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Why Capital Flows Uphill

LONDON – At first, it seems difficult to grasp: global capital is flowing from poor to rich countries. Emerging-market countries run current-account surpluses, while advanced economies have deficits. One would expect fast-growing, capital-scarce (and young) developing countries to be importing capital from the rest of world to finance consumption and investment. So, why are they sending capital to richer countries, instead?

China is a case in point. With its current-account surplus averaging 5.5% of GDP in 2000-2008, China has become one of the world’s largest lenders. Despite its rapid growth and promising investment opportunities, the country has persistently been sending a significant portion of its savings overseas.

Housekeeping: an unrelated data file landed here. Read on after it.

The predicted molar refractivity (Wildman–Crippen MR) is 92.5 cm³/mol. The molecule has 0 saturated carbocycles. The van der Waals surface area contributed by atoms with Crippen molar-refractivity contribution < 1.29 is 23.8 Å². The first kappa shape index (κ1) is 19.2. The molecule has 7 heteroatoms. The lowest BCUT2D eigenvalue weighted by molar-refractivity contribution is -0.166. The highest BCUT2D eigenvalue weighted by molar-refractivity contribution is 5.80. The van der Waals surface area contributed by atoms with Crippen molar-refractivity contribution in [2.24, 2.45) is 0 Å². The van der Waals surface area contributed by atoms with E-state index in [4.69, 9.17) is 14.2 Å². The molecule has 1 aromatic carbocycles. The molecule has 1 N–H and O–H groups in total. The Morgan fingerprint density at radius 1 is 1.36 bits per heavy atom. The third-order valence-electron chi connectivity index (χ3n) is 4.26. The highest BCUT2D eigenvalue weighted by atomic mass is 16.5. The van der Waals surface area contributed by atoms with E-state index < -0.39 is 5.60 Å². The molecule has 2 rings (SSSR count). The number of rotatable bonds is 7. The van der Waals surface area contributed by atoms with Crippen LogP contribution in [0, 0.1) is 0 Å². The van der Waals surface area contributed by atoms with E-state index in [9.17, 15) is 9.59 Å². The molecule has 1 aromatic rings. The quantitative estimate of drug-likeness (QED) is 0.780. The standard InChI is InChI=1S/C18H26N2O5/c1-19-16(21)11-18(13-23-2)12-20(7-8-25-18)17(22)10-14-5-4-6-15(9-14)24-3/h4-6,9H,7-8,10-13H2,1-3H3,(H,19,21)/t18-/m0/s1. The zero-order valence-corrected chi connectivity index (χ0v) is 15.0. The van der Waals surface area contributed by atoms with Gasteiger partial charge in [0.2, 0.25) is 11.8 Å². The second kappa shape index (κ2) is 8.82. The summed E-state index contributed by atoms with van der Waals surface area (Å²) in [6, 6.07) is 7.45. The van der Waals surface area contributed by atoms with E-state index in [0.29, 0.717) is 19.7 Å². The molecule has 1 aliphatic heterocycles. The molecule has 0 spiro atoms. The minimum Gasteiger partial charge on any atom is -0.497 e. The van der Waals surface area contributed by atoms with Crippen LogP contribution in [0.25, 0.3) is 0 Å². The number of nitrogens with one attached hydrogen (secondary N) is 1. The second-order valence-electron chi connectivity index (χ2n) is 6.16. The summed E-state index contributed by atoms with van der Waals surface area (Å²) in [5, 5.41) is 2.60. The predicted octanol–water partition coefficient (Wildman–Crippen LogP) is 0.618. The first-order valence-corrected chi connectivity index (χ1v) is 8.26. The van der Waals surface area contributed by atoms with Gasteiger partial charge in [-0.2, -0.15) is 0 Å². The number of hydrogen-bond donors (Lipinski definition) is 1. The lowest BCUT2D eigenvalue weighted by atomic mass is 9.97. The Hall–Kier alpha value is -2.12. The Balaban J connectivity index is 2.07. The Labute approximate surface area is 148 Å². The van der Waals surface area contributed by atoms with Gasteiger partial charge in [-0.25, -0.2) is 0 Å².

And China is not alone. Other emerging markets – including Brazil, Russia, India, Mexico, Argentina, Thailand, Indonesia, Malaysia, and the Middle Eastern oil exporters – have all increased their current-account surpluses significantly since the early 1990’s. Collectively, capital-scarce developing countries are lending to capital-abundant advanced economies.

Many observers believe that these global imbalances reflect developing economies’ financial integration, coupled with underdevelopment of domestic financial markets. According to this view, these countries’ demand for assets cannot be met – in terms of both quantity and quality – at home, so they deploy part of their savings to countries like the US, which can offer a more diverse array of quality assets.